In another study, the membrane of human erythrocytes exposed to radiation in the presence of quercetin was analyzed, and it was found that the concentration of TBARS increases in the presence of this compound, in addition to causing hemolysis [28]. In this study, something similar was observed with the presence of the C. ternifolia extract, which contains quercetin (increased values of TBARS/MDA).

A concentration greater or equal to 50 μM of pure compounds is considered cytotoxic for animals, plants, and bacteria. However, in human blood, the cytotoxic concentration is ∼35 μM [29]. Other authors report that it is near zero [30]. The aqueous extract of C. ternifolia used in this study has low toxicity and had weak toxicity against A. salina at 777 μg·mL−1. According to the following criteria, DL50 > 1000 μg·mL−1 is nontoxic; ≥500 and ≤1000 μg·mL−1 is weakly toxic; and <500 μg·mL−1 is toxic [31]. No previous studies of the toxicity of this plant were found.

There is research on the effects of phenolic compounds on cell function. Among these compounds, quercetin has been associated with oral toxicity [32]. The extract of C. ternifolia at a concentration of 8.5 mg/kg produced spongiform changes in the proximal tubules of renal tissue and the presence of a lymphoid infiltrate in liver tissue. Mossoba et al. [33], in a study of cell and mitochondrial function in human cells of the proximal tubule of the kidney (HK-2), reported elevated levels of nephrotoxicity biomarkers in C. ternifolia. Singh et al. [34], in studies of E. alba of the family Astereaceae, which contains flavonoids, reported similar results in the liver with adverse biochemical and histological effects at a concentration of 2,500 mg/kg. They observed that the oral administration of an aqueous extract of E. alba in female rats produced harmful effects on biochemical parameters and increased transaminase levels after liver damage due to induced membrane permeability; in a similar study alteration was found [33]. Later, the same author evaluated the aqueous extract of Phyllanthus niruri leaves and found liver damage at greater doses [35].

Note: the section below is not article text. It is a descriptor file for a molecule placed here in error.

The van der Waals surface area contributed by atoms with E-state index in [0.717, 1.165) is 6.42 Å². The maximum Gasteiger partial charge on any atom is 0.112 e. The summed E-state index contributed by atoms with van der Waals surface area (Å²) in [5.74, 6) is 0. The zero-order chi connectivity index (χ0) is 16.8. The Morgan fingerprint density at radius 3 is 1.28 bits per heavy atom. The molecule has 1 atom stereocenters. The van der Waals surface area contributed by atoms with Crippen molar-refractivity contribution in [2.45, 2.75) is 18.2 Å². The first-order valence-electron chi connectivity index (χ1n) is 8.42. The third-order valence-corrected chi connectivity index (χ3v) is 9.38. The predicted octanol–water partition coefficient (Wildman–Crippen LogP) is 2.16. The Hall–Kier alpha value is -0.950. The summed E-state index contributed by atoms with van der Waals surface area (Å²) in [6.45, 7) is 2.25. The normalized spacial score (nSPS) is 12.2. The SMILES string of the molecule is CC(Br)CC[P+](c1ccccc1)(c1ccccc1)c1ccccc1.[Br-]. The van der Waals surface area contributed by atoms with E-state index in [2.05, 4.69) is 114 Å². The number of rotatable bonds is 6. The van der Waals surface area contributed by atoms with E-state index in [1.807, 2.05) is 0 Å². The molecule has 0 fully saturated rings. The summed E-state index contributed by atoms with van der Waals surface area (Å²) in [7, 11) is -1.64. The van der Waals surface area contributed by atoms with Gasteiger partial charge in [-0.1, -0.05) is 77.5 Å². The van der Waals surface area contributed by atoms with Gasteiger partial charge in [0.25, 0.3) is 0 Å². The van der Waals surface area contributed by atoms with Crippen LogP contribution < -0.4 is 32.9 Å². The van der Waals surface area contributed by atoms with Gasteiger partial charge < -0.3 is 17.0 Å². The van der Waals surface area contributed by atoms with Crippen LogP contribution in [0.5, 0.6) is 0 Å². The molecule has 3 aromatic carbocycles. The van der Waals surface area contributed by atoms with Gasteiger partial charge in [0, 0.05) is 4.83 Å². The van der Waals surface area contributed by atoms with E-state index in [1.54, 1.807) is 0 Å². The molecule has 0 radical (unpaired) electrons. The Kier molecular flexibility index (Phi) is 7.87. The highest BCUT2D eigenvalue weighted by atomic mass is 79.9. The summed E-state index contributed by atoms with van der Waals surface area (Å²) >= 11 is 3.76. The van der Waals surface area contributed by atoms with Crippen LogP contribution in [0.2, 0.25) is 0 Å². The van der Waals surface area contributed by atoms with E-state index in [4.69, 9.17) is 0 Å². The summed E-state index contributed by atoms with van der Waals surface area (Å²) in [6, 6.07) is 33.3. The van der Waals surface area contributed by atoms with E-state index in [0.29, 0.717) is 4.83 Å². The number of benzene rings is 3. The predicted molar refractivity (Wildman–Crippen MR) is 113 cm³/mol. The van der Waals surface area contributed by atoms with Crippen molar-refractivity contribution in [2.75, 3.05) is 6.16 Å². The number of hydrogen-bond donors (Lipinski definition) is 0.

The group of enzymes that metabolize xenobiotics are called P450 cytochromes (CYPs), in particular, the enzyme CYP3A4. Inhibition of the activity of CYPs causes toxic effects in the body, and induction increases in its expression, affecting the metabolism, elimination and efficacy of drugs. Both processes can be evaluated and quantified with the modulation of CYP3A4 [36].

In recent studies, it has been found that the ligands of CYP450 interact with organic molecules [37]. In the study performed, the response of CYP450 to exposure of the study plant was observed.

The phytochemical components found in plants are organic substances that are metabolized in the liver with the possibility of inhibiting or inducing the expression of CYP3A4 in mammals. The characteristic of this enzyme is that the substrate occupying the active site leads to an inappropriate decrease in water and a decrease in the displacement of activated oxygen in water; thus, hydration is considered to be highly dependent on the ligand of some CYP isoforms. In addition, CYPs that metabolize drugs are characterized by a low degree of substrate selectivity [38]. CYP3A4 is involved in the oxidation of substrates and is responsible for the metabolism of drugs and phytochemical components, such as quercetin, a substance that is found in plants and is used in traditional medicine. This substance is considered an inhibitor of this enzyme, and also, it is necessary to evaluate the risks and benefits of its use as a natural product [32]. The function of these inhibitors leads to an increase in the effects that result from the consumption of their phytochemical components since they are not metabolized in the liver or in any other place in the body.